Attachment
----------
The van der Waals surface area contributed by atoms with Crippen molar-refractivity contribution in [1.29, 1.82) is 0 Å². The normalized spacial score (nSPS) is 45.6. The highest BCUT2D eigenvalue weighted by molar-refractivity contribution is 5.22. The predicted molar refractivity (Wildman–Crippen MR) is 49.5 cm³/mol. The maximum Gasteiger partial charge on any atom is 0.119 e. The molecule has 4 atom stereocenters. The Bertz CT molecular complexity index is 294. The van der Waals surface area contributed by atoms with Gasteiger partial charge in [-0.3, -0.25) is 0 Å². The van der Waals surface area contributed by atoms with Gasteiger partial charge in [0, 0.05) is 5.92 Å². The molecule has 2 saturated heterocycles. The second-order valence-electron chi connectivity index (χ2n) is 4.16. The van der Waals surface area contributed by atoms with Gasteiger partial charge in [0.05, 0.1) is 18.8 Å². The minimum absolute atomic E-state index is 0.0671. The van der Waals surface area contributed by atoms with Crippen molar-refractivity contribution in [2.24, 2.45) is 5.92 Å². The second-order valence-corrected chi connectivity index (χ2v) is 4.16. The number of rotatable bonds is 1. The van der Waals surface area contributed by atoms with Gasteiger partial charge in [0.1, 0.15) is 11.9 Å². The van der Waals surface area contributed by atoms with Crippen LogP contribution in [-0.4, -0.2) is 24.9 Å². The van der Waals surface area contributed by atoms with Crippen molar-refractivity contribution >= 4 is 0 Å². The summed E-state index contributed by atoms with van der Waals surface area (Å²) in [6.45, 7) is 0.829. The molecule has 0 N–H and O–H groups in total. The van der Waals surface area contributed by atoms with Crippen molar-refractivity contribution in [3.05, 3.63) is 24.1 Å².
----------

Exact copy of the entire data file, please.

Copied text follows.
The van der Waals surface area contributed by atoms with Crippen molar-refractivity contribution in [1.29, 1.82) is 0 Å². The normalized spacial score (nSPS) is 45.6. The highest BCUT2D eigenvalue weighted by molar-refractivity contribution is 5.22. The predicted molar refractivity (Wildman–Crippen MR) is 49.5 cm³/mol. The maximum Gasteiger partial charge on any atom is 0.119 e. The molecule has 4 atom stereocenters. The Bertz CT molecular complexity index is 294. The van der Waals surface area contributed by atoms with Gasteiger partial charge in [-0.3, -0.25) is 0 Å². The van der Waals surface area contributed by atoms with Gasteiger partial charge in [0, 0.05) is 5.92 Å². The molecule has 2 saturated heterocycles. The second-order valence-electron chi connectivity index (χ2n) is 4.16. The van der Waals surface area contributed by atoms with Gasteiger partial charge in [0.05, 0.1) is 18.8 Å². The minimum absolute atomic E-state index is 0.0671. The van der Waals surface area contributed by atoms with Crippen molar-refractivity contribution in [2.24, 2.45) is 5.92 Å². The second-order valence-corrected chi connectivity index (χ2v) is 4.16. The number of rotatable bonds is 1. The van der Waals surface area contributed by atoms with Gasteiger partial charge in [0.1, 0.15) is 11.9 Å². The van der Waals surface area contributed by atoms with Crippen LogP contribution in [-0.4, -0.2) is 24.9 Å². The van der Waals surface area contributed by atoms with Crippen molar-refractivity contribution >= 4 is 0 Å². The summed E-state index contributed by atoms with van der Waals surface area (Å²) in [6.45, 7) is 0.829. The molecule has 0 N–H and O–H groups in total. The van der Waals surface area contributed by atoms with Crippen molar-refractivity contribution in [3.05, 3.63) is 24.1 Å².